Historical Background

Boasting one of the largest concentrations of Eastern European Jewry, Odessa was a major center of the Enlightenment, Hebrew literature, and Zionism, and stood as an exemplar of the modernization of Russia’s Jews. In the 1930’s Odessa had a Jewish population 200,000.

Odessa was occupied by the Romanians allies of Nazi Germans on October 16, 1941. About half of the Jewish population in the city managed to evacuate or flee to the east before the Romanians entered the city. At the same time thousands of Jewish refugees arrived in Odessa from Bessarabia and southern Ukraine. From the first days Jews were brutally murdered by the Romanian forces. On October 22, 1941, hundreds of Romanian soldiers were killed when a squad of Soviet sappers blew up the Romanian army headquarters in Odessa. In retaliation, the military and gendarmerie authorities launched a massacre and mass deportation, which was carried out over several months. Within a short time of the detonation, the Romanians began to drive out tens of thousands of Odessa’s Jews on foot, while thousands of others were concentrated for short periods in areas designated as ghettos by the Romanians.

In late October 1941, at the orders of the Romanian governor of Transnistria, Gheorghe Alexianu, about 25,000 of Odessa’s Jews were concentrated in a ghetto established in the Slobodka area of the city. The living conditions in the ghetto were extremely harsh, and hunger and bitter cold caused the death of hundreds, perhaps thousands of Jews. On November 3, 1941, ten days after they had been imprisoned in the Slobodka ghetto, children, women, and the elderly were permitted to return to their homes, whereas the men were transferred to the municipal jail. In mid-November, the Romanians once again concentrated the Jews in the Slobodka ghetto, as well as in the village of Dalnik and in other places in the city. Many Jews perished, committed suicide, or were murdered.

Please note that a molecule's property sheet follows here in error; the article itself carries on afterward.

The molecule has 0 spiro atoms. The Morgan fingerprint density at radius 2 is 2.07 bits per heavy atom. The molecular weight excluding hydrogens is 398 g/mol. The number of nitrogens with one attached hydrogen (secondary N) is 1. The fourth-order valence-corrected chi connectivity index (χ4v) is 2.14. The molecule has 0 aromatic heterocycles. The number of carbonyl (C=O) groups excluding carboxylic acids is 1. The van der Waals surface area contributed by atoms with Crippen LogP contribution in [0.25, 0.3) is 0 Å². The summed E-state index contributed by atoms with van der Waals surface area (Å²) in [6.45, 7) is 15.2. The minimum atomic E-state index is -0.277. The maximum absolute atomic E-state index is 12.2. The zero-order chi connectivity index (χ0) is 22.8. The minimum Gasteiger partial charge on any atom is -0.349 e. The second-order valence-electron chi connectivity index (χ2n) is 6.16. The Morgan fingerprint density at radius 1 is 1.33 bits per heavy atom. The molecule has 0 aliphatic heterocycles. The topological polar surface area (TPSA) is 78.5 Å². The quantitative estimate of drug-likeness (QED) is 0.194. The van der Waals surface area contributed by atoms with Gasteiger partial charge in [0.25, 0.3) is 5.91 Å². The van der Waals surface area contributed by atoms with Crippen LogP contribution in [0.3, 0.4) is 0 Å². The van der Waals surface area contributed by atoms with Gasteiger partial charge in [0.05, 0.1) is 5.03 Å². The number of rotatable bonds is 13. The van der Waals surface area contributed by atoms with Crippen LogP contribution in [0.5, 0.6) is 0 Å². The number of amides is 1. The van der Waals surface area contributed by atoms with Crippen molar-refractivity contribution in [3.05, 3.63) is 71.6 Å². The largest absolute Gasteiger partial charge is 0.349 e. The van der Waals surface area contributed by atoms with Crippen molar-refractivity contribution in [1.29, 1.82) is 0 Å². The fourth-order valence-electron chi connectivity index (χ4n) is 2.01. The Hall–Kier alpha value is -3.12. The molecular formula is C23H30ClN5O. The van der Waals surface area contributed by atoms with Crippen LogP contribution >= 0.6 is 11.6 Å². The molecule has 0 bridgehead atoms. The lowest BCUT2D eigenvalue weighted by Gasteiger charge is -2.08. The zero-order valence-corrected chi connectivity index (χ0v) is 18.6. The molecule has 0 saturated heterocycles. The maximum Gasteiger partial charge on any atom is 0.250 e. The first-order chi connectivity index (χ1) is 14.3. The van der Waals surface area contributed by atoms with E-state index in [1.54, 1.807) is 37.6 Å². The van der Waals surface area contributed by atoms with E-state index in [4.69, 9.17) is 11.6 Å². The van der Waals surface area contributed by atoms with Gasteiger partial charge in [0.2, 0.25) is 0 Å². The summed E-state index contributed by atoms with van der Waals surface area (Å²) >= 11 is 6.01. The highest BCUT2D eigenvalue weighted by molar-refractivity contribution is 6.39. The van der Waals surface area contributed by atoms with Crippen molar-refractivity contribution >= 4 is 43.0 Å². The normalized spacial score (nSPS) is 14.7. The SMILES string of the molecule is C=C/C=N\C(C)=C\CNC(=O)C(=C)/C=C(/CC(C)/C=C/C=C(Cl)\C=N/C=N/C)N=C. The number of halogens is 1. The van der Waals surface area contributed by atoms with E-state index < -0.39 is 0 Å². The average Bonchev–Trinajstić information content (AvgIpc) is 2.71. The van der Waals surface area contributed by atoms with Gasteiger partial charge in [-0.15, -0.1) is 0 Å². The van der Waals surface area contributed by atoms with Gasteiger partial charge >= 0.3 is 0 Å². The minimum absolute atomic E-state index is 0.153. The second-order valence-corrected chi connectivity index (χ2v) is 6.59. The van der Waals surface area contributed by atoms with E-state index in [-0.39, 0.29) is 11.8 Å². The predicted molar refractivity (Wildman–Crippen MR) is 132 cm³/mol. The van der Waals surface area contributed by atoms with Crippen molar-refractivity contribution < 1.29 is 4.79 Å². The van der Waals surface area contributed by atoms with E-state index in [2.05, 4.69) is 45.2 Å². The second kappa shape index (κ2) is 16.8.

On December 28, 1941, the commander of the Romanian headquarters transmitted the orders handed down by Romanian ruler Marshal Ion Antonescu to deport the Jews from Odessa. On January 10, 1942, the city commander issued a decree giving the Jews two days to move to Slobodka under the threat of severe punishment. The Romanian authorities designated Slobodka as a ghetto and forbade the Jews to leave its confines. It was encircled by a barbed-wire fence and guarded by special units. By January 12, 1942, the Romanians had begun to deport the Jews from the ghetto to villages in counties near Odessa, as well as to nearby districts, where most either perished or were murdered. The Slobodka ghetto existed until June 10, 1942, when its last 400 inhabitants were deported.

The Romanians murdered at least 25,000 of Odessa’s Jews and deported another approximately 60,000, most of whom later perished in the places to which they were expelled.